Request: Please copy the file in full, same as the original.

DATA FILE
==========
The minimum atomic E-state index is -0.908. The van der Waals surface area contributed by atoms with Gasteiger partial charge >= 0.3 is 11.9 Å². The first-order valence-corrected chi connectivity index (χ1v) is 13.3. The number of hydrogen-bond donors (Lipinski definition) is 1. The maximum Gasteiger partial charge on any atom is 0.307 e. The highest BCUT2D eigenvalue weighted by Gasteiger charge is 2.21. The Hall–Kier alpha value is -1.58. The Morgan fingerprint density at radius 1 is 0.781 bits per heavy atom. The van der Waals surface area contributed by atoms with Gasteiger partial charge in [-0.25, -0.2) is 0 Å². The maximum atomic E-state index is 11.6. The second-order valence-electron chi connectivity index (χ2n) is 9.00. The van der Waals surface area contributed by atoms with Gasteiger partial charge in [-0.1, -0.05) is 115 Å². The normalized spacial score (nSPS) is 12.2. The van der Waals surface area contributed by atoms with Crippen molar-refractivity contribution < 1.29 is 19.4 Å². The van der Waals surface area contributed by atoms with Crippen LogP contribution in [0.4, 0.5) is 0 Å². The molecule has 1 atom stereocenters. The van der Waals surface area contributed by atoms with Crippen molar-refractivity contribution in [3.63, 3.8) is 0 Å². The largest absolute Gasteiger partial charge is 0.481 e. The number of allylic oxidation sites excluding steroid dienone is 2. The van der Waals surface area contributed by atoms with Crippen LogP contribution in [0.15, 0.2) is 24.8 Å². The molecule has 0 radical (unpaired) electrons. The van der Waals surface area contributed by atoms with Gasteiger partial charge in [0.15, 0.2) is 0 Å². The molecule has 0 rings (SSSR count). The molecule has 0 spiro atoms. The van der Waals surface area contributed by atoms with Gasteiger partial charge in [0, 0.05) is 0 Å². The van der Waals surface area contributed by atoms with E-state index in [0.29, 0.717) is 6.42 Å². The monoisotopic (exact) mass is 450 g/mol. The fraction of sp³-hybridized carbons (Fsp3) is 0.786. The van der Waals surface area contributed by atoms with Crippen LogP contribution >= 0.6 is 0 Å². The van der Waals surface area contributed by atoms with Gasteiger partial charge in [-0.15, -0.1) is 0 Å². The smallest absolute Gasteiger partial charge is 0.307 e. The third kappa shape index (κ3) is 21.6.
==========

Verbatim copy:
The minimum atomic E-state index is -0.908. The van der Waals surface area contributed by atoms with Gasteiger partial charge >= 0.3 is 11.9 Å². The first-order valence-corrected chi connectivity index (χ1v) is 13.3. The number of hydrogen-bond donors (Lipinski definition) is 1. The maximum Gasteiger partial charge on any atom is 0.307 e. The highest BCUT2D eigenvalue weighted by Gasteiger charge is 2.21. The Hall–Kier alpha value is -1.58. The Morgan fingerprint density at radius 1 is 0.781 bits per heavy atom. The van der Waals surface area contributed by atoms with Gasteiger partial charge in [-0.25, -0.2) is 0 Å². The maximum atomic E-state index is 11.6. The second-order valence-electron chi connectivity index (χ2n) is 9.00. The van der Waals surface area contributed by atoms with Gasteiger partial charge in [-0.1, -0.05) is 115 Å². The normalized spacial score (nSPS) is 12.2. The van der Waals surface area contributed by atoms with Crippen molar-refractivity contribution < 1.29 is 19.4 Å². The van der Waals surface area contributed by atoms with Crippen LogP contribution in [0.4, 0.5) is 0 Å². The molecule has 1 atom stereocenters. The van der Waals surface area contributed by atoms with Crippen molar-refractivity contribution in [3.63, 3.8) is 0 Å². The largest absolute Gasteiger partial charge is 0.481 e. The number of allylic oxidation sites excluding steroid dienone is 2. The van der Waals surface area contributed by atoms with Crippen LogP contribution in [0.15, 0.2) is 24.8 Å². The molecule has 0 radical (unpaired) electrons. The van der Waals surface area contributed by atoms with Gasteiger partial charge in [0.15, 0.2) is 0 Å². The molecule has 0 rings (SSSR count). The molecule has 0 spiro atoms. The van der Waals surface area contributed by atoms with Gasteiger partial charge in [0, 0.05) is 0 Å². The van der Waals surface area contributed by atoms with E-state index in [0.29, 0.717) is 6.42 Å². The monoisotopic (exact) mass is 450 g/mol. The fraction of sp³-hybridized carbons (Fsp3) is 0.786. The van der Waals surface area contributed by atoms with Crippen LogP contribution >= 0.6 is 0 Å². The van der Waals surface area contributed by atoms with Gasteiger partial charge in [-0.15, -0.1) is 0 Å². The smallest absolute Gasteiger partial charge is 0.307 e. The third kappa shape index (κ3) is 21.6.